Design, Sourcing & Packaging

First to Cross the Line: Designing an Autonomous Racecar

Overview The Indy Autonomous Challenge, the first head-to-head, high-speed autonomous race taking place at the famous Indianapolis Motor Speedway, will feature an advanced, uniquely designed racecar developed specifically for the high speed and driverless conditions of the challenge.

Led by Energy Systems Network in partnership with the world-renowned Indianapolis Motor Speedway, the Indy Autonomous Challenge (IAC), set to take place in October 2021, is a first-of-its-kind head-to-head, high-speed autonomous vehicle race.

The challenge, which exhibited at CES® 2021, aims to encourage students around the world to “imagine, invent and prove a new generation of automated vehicle software and inspire the next generation of STEM talent,” the challenge organizers said.

All challenge teams must use the official racecar to design their vehicles and software. The Dallara IL-15 designed for the IAC has been retrofitted with hardware and controls to enable automation.

Technical focus areas and considerations that each team must consider, working with the Clemson University International Center for Automotive Research, will in fact help overcome prominent barriers in autonomous vehicles and pave the way for next-generation self-driving cars.

Explore a few of the challenges and focus areas that go into building a racecar ready for the world’s first autonomous, high-speed race.

 

Solving Edge Case Scenarios

At extremely high operating parameters, obstacle avoidance technologies that are required reach another level.

“You’re traveling at such a fast rate that a lot of these sensors, by the time you get a new update, you’re already multiple meters ahead,” said Nayana Suvarna, a student from University of Pittsburgh competing in the challenge. “Your algorithms have to keep up.”

It’s not just avoiding unanticipated or fast-approaching obstacles, its doing so while maintaining vehicular control to ensure safety.

 

Drive-by-Wire Chassis Control Systems and Vehicle Dynamics

Electronic actuators and control systems, including steering, throttle control, shifting, braking and more replace the physical driver in automated vehicles. Sensing systems and detection algorithms that will be built on the vehicle provide functional safety for these systems.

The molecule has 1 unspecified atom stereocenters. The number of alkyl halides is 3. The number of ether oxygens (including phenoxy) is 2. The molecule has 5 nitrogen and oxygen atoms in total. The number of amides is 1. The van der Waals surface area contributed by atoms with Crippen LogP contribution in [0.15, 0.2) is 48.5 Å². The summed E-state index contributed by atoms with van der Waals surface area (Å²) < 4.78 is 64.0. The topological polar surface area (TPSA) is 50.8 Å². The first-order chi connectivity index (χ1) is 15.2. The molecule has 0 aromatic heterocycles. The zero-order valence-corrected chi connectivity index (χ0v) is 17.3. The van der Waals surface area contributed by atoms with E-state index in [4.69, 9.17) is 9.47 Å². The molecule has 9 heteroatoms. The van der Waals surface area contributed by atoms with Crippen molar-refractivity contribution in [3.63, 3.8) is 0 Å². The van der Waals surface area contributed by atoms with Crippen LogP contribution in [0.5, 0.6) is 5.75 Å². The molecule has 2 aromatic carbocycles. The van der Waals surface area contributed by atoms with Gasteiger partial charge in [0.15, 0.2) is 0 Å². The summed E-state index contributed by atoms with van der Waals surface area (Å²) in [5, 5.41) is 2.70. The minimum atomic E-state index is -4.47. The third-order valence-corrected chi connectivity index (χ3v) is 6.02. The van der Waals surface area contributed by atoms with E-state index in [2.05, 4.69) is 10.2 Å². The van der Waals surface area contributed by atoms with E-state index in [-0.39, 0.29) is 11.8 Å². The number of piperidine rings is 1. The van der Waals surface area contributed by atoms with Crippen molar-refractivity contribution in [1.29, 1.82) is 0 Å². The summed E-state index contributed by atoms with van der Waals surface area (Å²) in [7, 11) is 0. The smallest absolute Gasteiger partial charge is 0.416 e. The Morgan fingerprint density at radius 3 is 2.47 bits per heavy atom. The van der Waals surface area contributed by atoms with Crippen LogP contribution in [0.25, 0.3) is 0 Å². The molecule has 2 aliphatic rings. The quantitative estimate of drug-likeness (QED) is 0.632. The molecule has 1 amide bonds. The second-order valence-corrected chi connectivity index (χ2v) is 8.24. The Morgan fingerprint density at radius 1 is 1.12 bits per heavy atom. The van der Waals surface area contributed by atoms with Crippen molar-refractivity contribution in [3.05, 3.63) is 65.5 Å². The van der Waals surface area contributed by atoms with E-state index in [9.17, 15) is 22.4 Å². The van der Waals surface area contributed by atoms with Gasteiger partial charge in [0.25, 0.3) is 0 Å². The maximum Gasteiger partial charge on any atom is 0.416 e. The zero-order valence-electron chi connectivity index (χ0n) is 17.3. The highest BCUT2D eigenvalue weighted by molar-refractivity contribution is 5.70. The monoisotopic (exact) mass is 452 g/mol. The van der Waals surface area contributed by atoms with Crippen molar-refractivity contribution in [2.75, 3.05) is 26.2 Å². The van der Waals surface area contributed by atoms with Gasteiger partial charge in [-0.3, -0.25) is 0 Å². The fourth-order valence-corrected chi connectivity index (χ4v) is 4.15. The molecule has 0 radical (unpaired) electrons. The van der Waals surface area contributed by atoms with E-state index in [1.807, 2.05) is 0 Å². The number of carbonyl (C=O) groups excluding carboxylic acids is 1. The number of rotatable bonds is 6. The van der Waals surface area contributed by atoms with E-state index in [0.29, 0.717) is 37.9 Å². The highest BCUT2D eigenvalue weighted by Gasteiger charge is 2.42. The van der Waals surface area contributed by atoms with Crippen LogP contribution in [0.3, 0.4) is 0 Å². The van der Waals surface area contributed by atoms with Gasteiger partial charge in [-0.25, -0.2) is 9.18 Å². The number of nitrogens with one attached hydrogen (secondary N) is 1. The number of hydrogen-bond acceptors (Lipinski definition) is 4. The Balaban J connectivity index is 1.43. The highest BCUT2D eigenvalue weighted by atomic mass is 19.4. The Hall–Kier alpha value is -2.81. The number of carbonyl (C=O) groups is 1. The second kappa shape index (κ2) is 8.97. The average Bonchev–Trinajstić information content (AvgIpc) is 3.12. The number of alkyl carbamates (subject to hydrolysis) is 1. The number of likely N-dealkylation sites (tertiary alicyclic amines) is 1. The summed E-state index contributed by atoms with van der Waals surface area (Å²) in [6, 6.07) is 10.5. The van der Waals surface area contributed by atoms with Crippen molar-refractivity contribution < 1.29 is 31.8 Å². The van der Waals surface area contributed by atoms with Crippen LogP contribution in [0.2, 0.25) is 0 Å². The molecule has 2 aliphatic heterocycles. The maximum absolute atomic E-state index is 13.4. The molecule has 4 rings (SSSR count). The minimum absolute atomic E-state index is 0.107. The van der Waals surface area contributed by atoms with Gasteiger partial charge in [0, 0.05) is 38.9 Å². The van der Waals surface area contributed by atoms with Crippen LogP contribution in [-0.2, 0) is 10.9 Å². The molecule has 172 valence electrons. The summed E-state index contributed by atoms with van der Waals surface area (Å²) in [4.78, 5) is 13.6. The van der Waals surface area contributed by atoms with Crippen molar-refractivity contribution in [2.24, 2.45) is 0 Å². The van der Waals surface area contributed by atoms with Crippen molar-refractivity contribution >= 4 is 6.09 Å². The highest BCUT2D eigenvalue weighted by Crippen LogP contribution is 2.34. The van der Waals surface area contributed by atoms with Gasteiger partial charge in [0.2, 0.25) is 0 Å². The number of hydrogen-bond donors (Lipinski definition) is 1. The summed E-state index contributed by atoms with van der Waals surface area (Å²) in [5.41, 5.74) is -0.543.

“Designing the chassis for autonomous racing was really challenging,” explained Stefano dePonti, CEO and general manager of Dallara USA. “We know how the world’s best race car drivers react, but now we have to anticipate the actions of a robot.”

The challenge teams are also tasked with implementing sensor systems that can detect vehicle behaviors in the same way a professional driver might detect in a normal racing environment.

 

Powertrain Design and Integration

The powertrain of a vehicle is what encompasses the components that convert the engine’s power into movement for the vehicle. In the challenge, teams are asked to design and integrate a powertrain into the Dallara IL-15 that will provide the power levels required for racing at high speeds for a prolonged period of time.

The systems must also power onboard computing and software while still maintaining the packaging requirements of the aerodynamic racing vehicle.

 

From ideation and design to building the prototype, assembling the vehicle and testing the cars, the Indy Autonomous Challenge teams are deep in a robust and complicated — yet educational — process.

Beyond improving safety and environmental qualities of autonomous vehicles, the Indianapolis Motor Speedway and Energy Systems Network aim to raise the acceptance and use of automated vehicle technologies through the challenge and accelerate future self-driving innovations.



On-demand programming from the all-digital CES 2021, including exhibitor spotlight sessions, is now available for all to view. The industry-changing insights and announcements shared by tech visionaries at CES 2021 are key to the continued growth and advancement of your business and our tech ecosystem. With that in mind, we’ve opened the CES sessions to everyone.

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